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Jim Frank and Colleen Hennessy donors to the Crazy Horse Memorial Foundation and members of the Custer Area Chamber of Commerce attended the Crazy Horse Foundation Christmas Party and the Chamber Mixer Thursday evening, December 16, 2016 at Crazy Horse Memorial in Custer, SD. Photo: Herb Ryan/Custer Free Press

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Custer Chamber Mixer at Crazy Horse Memorial December 16, 2016

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Custer Chamber staffers Dawn Murray and Dolsee Davenport were awaiting Santa’s call to take photos and hand out cash at the Custer Area Chamber of Commerce Mixer Thursday evening, December 16, 2016 at Crazy Horse Memorial in Custer, SD. Photo: Herb Ryan/Custer Free Press

 

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Kevin Teasley, Santa, aka Adam Ziolkowski, Mrs and Mr Michael Jacobsat the Custer Area Chamber of Commerce Mixer Thursday evening, December 16, 2016 at Crazy Horse Memorial in Custer, SD. Photo: Herb Ryan/Custer Free Press

 

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Jumbo Stahl, Ann Allen, Janet Boyer, Jim Ashmore, Brian Boyer at the Custer Area Chamber of Commerce Mixer Thursday evening, December 16, 2016 at Crazy Horse Memorial in Custer, SD. Photo: Herb Ryan/Custer Free Press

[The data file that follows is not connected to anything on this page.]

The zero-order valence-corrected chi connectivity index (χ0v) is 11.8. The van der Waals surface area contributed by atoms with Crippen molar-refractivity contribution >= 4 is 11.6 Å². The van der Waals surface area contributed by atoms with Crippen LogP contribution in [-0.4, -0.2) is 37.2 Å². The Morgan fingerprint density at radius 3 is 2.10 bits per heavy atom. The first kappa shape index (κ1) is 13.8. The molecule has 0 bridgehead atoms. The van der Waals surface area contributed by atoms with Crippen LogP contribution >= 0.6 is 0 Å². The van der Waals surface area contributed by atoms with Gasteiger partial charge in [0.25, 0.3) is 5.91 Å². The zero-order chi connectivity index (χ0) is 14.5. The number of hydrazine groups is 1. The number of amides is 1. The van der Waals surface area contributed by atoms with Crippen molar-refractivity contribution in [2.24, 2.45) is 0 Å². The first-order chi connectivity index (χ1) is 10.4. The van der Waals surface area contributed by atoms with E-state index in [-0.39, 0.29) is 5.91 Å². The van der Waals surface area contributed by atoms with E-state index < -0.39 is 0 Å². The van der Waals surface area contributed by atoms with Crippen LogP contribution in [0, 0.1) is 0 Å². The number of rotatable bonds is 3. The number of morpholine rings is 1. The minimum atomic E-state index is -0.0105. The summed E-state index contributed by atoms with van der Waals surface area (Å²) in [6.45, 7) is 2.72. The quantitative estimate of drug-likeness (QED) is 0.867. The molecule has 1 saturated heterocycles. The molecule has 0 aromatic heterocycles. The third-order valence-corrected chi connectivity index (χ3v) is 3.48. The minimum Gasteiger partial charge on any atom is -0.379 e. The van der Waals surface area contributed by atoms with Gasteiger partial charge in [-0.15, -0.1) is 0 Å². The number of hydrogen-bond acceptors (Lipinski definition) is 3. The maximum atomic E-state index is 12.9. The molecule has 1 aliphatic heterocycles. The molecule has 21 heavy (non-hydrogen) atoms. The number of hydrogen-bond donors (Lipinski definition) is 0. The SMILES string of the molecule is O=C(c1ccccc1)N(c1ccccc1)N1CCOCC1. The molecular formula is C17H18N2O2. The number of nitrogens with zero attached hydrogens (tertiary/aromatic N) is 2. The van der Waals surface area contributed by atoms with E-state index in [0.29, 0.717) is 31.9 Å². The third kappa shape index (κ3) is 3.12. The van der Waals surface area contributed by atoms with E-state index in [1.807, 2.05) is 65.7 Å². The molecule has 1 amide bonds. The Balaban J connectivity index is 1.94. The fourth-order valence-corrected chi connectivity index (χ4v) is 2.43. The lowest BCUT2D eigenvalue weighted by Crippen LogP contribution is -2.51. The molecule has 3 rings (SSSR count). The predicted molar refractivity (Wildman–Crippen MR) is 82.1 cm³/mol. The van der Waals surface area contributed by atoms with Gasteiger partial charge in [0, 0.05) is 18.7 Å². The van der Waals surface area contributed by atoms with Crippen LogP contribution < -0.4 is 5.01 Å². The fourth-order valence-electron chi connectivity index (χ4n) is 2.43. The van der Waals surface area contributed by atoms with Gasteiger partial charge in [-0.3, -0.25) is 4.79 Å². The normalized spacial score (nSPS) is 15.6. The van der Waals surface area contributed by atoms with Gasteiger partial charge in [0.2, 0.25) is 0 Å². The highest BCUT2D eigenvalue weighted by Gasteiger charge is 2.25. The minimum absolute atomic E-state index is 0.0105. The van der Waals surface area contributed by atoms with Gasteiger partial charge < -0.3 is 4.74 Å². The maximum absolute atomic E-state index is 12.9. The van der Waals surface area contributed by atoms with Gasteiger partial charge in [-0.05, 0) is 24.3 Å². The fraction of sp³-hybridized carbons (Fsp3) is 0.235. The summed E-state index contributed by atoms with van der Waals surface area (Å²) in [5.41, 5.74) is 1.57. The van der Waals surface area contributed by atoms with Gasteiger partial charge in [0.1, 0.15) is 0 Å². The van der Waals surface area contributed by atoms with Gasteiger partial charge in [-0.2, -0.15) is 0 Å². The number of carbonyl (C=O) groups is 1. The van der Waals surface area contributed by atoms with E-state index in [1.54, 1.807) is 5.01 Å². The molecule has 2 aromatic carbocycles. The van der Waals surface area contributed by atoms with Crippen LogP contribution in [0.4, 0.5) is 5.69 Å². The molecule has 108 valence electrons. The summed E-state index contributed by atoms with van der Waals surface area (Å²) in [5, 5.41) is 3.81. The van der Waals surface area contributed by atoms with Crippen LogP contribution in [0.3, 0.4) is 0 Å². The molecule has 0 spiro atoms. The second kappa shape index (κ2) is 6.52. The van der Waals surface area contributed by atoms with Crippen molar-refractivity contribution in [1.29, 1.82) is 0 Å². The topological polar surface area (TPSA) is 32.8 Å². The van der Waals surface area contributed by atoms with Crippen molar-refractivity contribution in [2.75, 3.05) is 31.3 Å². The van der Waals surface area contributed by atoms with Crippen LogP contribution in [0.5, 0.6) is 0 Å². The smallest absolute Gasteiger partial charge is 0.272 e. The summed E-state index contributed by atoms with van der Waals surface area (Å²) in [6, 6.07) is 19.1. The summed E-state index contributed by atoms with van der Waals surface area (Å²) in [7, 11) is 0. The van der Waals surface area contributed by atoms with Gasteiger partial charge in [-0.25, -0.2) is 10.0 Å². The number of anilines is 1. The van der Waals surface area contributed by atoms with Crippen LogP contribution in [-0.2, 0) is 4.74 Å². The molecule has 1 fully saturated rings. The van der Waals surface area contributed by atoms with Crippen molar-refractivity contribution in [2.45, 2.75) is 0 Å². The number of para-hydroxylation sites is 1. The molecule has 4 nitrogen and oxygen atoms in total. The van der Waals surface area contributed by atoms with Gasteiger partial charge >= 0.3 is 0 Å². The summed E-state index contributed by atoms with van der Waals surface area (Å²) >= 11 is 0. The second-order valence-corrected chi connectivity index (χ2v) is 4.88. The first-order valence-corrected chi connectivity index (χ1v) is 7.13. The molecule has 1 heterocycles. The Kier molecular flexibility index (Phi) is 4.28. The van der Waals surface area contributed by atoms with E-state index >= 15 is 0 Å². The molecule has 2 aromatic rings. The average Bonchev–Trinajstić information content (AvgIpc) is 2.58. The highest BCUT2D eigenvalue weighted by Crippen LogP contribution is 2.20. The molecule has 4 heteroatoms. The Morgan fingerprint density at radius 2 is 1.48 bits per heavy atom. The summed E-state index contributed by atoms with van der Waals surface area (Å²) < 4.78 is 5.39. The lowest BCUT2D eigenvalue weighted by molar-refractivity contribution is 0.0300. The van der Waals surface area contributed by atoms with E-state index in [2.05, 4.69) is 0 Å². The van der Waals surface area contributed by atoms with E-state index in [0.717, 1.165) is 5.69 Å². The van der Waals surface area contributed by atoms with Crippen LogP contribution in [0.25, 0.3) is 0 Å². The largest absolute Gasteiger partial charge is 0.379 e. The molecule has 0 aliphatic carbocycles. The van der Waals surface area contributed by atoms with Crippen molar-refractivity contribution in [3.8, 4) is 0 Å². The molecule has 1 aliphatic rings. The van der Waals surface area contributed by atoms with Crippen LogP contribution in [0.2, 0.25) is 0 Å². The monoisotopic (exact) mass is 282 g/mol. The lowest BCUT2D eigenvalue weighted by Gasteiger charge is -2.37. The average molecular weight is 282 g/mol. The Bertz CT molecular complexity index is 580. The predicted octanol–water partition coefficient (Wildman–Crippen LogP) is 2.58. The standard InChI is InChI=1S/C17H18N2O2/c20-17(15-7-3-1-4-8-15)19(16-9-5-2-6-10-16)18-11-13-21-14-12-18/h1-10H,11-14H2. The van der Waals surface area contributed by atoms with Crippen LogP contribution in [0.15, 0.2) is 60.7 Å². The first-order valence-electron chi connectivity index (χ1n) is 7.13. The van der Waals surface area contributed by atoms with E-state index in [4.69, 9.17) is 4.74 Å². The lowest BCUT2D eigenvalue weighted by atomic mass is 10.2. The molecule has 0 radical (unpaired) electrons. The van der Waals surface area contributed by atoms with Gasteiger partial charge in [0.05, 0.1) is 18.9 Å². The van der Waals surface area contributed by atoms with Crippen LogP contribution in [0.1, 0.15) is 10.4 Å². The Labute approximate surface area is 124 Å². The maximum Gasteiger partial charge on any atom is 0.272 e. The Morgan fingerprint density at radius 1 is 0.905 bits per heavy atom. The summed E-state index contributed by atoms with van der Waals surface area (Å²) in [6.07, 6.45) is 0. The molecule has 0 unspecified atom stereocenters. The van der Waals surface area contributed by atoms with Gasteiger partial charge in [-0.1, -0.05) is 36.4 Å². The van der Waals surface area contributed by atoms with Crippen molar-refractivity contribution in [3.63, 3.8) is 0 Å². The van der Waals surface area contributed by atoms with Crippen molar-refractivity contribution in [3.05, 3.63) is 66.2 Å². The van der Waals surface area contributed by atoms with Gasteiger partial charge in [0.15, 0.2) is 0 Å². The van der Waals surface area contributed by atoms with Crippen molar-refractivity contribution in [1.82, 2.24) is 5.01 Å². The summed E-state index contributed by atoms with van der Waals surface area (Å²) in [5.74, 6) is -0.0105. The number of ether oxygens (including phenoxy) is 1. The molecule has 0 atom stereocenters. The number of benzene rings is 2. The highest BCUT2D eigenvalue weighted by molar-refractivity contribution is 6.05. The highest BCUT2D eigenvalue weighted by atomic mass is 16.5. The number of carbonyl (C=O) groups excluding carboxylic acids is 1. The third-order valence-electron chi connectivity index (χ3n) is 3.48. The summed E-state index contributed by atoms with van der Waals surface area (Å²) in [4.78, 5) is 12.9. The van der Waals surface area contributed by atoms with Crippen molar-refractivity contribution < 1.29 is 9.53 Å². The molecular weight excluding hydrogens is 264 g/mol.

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Lindsey and Haven Hildebrand, Santa aka Adam Ziolkowski and Jody and Norma Horkey at the Custer Area Chamber of Commerce Mixer Thursday evening, December 16, 2016 at Crazy Horse Memorial in Custer, SD. Photo: Herb Ryan/Custer Free Press

 

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Pat Baird, Iona Fejfar, Janet Cook, Don Cook, Jeff Baird, John Fejfar at the Custer Area Chamber of Commerce Mixer Thursday evening, December 16, 2016 at Crazy Horse Memorial in Custer, SD. Photo: Herb Ryan/Custer Free Press